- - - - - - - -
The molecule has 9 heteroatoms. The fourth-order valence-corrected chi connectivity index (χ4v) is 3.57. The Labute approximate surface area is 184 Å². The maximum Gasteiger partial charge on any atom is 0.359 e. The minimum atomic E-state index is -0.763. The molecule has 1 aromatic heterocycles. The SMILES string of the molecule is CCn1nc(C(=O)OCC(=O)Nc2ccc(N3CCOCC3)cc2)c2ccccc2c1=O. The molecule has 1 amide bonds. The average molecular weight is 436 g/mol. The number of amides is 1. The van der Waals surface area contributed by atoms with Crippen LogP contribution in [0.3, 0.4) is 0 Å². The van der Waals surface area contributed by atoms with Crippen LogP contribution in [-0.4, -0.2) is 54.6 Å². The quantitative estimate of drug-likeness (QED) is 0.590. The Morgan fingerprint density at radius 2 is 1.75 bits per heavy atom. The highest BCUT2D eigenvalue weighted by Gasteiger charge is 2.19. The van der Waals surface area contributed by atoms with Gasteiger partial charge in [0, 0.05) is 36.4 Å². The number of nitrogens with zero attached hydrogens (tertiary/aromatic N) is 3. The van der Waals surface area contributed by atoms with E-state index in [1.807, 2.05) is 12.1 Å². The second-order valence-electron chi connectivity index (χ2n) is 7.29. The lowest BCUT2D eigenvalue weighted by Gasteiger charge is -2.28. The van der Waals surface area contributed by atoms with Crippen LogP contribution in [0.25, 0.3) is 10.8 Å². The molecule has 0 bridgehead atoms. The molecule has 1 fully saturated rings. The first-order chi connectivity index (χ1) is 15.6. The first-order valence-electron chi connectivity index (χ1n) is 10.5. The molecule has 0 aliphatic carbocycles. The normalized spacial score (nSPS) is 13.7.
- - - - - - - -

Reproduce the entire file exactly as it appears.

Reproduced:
The molecule has 9 heteroatoms. The fourth-order valence-corrected chi connectivity index (χ4v) is 3.57. The Labute approximate surface area is 184 Å². The maximum Gasteiger partial charge on any atom is 0.359 e. The minimum atomic E-state index is -0.763. The molecule has 1 aromatic heterocycles. The SMILES string of the molecule is CCn1nc(C(=O)OCC(=O)Nc2ccc(N3CCOCC3)cc2)c2ccccc2c1=O. The molecule has 1 amide bonds. The average molecular weight is 436 g/mol. The number of amides is 1. The van der Waals surface area contributed by atoms with Crippen LogP contribution in [0.3, 0.4) is 0 Å². The van der Waals surface area contributed by atoms with Crippen LogP contribution in [-0.4, -0.2) is 54.6 Å². The quantitative estimate of drug-likeness (QED) is 0.590. The Morgan fingerprint density at radius 2 is 1.75 bits per heavy atom. The highest BCUT2D eigenvalue weighted by Gasteiger charge is 2.19. The van der Waals surface area contributed by atoms with Gasteiger partial charge in [0, 0.05) is 36.4 Å². The number of nitrogens with zero attached hydrogens (tertiary/aromatic N) is 3. The van der Waals surface area contributed by atoms with E-state index in [1.807, 2.05) is 12.1 Å². The second-order valence-electron chi connectivity index (χ2n) is 7.29. The lowest BCUT2D eigenvalue weighted by Gasteiger charge is -2.28. The van der Waals surface area contributed by atoms with Crippen LogP contribution in [0.25, 0.3) is 10.8 Å². The molecule has 0 bridgehead atoms. The molecule has 1 fully saturated rings. The first-order chi connectivity index (χ1) is 15.6. The first-order valence-electron chi connectivity index (χ1n) is 10.5. The molecule has 0 aliphatic carbocycles. The normalized spacial score (nSPS) is 13.7.